. Pancreatic ductal adenocarcinoma (PDAC) is the fourth leading cause of cancer mortality in Western countries and smoking, diabetes, and pancreatitis are risk factors. The prognosis of this cancer is extremely poor due to its resistance to available therapies and extensive metastasis. New strategies to combat this deadly disease are thus urgently needed and are among priority areas of research identified by the National Cancer Institute. The long-term goal of this project is to develop novel and effective strategies for the treatment and prevention of PDAC. The current project takes advantage of our discovery that beta-adrenoreceptors regulate the growth of human PDAC cell lines and their cells of origin, pancreatic duct epithelial cells. Stimulation of these G- protein coupled receptors by agonists induced signaling via adenylyl cyclase=>cAMP=>PKA=>CREB and transactivated the EGF pathway in a PKA-dependent manner. Isoroterenol additionally stimulated cell migration and had strong anti-apoptotic effects as evidenced by suppression of starvation-induced cleaved casapse 3. GABA and baclophen had strong inhibiting effects on all these responses and additionally reduced proliferation, migration of untreated cells. In support of these in vitro findings, nicotine-induced increase in systemic stress neurotransmitters adrenaline and noradrenaline strongly stimulated the growth of PDAC xenografts, induced p-CREB and p-ERK1/2 in xenograft cells while suppressing the GABA synthesizing enzyme GAD65 and GABA. Treatment of the mice with GABA completely blocked xenograft growth while returning levels of p-CREB, p-ERK1/2, GAD and GABA to normal levels. These data suggest the GABAB receptor as a novel drug target for the treatment and prevention of PDAC. To test this hypothesis we propose four specific aims:
Specific aim 1 : To evaluate the anti-tumorigenic effects of GABA and the GABAB receptor agonist baclophen on early and advanced stages of PDAC xenograft development in nude mice in the presence and absence of stress neurotransmitter stimulation in response to nicotine and NNK.
Specific aim 2 : To test the hypothesis that the observed suppression of GAD65 and GABA in nicotine and NNK-treated PDAC xenografts is caused by gene promoter hypermethylation of GAD65, that GABA reverses these effects and to verify these mechanism of gene silencing and reversal in vitro in pancreatic duct epithelial cells.
Specific aim 3 : To test the hypothesis that the antitumorigenic effects of gefitinib and gemcitabine on PDAC cells are reduced in the presence of stress neurotransmitter stimulation in vitro and in PDAC xenografts and that combination treatments with either agent plus GABA or baclophen improves their effectiveness.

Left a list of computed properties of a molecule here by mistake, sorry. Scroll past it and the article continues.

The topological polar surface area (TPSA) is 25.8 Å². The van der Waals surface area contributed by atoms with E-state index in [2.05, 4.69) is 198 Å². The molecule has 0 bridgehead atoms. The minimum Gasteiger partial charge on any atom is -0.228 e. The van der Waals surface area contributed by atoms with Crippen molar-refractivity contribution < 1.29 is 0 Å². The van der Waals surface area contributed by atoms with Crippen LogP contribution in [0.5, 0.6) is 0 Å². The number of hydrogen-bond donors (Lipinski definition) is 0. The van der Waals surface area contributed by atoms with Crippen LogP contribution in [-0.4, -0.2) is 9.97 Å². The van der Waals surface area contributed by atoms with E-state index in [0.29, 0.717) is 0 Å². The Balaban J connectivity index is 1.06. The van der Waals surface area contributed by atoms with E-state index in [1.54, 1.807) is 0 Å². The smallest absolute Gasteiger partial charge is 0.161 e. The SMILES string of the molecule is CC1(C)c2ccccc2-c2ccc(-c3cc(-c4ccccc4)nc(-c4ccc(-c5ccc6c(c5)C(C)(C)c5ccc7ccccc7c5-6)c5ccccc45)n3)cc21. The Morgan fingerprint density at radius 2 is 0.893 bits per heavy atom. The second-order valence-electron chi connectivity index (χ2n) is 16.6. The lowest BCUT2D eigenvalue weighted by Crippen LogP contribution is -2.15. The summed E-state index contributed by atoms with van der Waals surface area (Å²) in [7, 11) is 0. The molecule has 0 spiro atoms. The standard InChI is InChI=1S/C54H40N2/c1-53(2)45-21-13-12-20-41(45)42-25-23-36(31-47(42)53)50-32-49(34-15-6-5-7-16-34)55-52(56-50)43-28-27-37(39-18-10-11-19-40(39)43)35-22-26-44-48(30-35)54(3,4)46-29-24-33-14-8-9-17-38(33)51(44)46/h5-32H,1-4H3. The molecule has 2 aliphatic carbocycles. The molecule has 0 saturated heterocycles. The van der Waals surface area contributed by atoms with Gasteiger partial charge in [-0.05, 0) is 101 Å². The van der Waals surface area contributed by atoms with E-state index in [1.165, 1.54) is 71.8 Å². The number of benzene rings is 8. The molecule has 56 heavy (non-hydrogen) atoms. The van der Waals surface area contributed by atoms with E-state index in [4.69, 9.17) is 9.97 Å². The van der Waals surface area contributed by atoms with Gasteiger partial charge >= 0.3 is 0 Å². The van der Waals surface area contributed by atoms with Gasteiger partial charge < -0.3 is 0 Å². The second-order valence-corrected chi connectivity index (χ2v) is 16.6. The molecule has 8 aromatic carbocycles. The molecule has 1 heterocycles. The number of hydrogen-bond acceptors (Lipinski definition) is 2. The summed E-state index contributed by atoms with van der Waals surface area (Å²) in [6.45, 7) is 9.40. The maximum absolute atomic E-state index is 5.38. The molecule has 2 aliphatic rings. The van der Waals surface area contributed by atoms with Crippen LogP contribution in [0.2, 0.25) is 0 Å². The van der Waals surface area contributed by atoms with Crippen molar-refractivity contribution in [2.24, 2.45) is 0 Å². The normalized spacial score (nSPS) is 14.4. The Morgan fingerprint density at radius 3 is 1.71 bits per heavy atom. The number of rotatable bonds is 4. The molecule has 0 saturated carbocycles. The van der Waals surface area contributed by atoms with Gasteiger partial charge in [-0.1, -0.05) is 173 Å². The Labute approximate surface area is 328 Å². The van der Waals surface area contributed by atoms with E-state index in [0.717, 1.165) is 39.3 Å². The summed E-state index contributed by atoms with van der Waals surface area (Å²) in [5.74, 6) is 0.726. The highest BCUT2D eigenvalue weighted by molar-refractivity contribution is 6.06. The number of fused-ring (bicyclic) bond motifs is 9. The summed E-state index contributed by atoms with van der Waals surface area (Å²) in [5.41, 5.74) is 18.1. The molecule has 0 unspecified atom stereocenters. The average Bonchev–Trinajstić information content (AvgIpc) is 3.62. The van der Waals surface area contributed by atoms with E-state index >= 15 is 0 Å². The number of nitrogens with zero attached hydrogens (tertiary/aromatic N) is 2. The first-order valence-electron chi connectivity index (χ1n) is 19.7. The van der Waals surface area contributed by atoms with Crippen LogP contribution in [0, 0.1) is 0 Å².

Specific aim 4 : To assess the effects of the beta-blocker propranolol or the COX-2 inhibitor celecoxib in vitro and in PDAC xenografts with and without stimulation by stress neurotransmitters, and to compare their effectiveness to that of GABA and baclophen. Data to be generated by this project may lead to the successful prevention and treatment of smoking- associated PDAC in a marker-guided fashion with GABA-ergic agents and generate a better understanding of the complex mechanisms of action of stimulating and inhibiting neurotransmitters in the regulation of PDAC. Since GABA and baclophen are already approved for the treatment of non-cancerous conditions in humans, results of this research can be rapidly translated into clinical trials.

Public Health Relevance

. Pancreatic cancer is the fourth leading cause of cancer death with mortality near 100% within one year of diagnosis because it does not respond to existing therapies and metastasizes extensively. New strategies to combat this deadly disease are thus urgently needed. Data presented in this project along with known biological effects of risk factors for pancreatic cancer (smoking, diabetes, pancreatitis) suggest that hyperactive cAMP-dependent signaling caused by an increase in the stress neurotransmitters adrenaline and noradrenaline stimulates pancreatic cancer development and progression while at the same time the pancreatic production of gamma-aminobutyric acid (GABA), which normally controls the activity of these receptors via activation of the inhibitory GABAB receptor, is reduced. Based on this novel concept, we propose the GABAB receptor as a novel drug target for the therapy and prevention of pancreatic cancer. In vitro and in vivo studies proposed under this project will provide a preclinical basis for the use of GABA-ergic agents for the effective therapy and prevention of pancreatic cancer.

Agency
National Institute of Health (NIH)
Institute
National Cancer Institute (NCI)
Type
Research Project (R01)
Project #
5R01CA130888-04
Application #
8252196
Study Section
Drug Discovery and Molecular Pharmacology Study Section (DMP)
Program Officer
Forry, Suzanne L
Project Start
2009-07-01
Project End
2013-04-30
Budget Start
2012-05-01
Budget End
2013-04-30
Support Year
4
Fiscal Year
2012
Total Cost
$264,476
Indirect Cost
$83,328
Name
University of Tennessee Knoxville
Department
Pathology
Type
Schools of Veterinary Medicine
DUNS #
003387891
City
Knoxville
State
TN
Country
United States
Zip Code
37996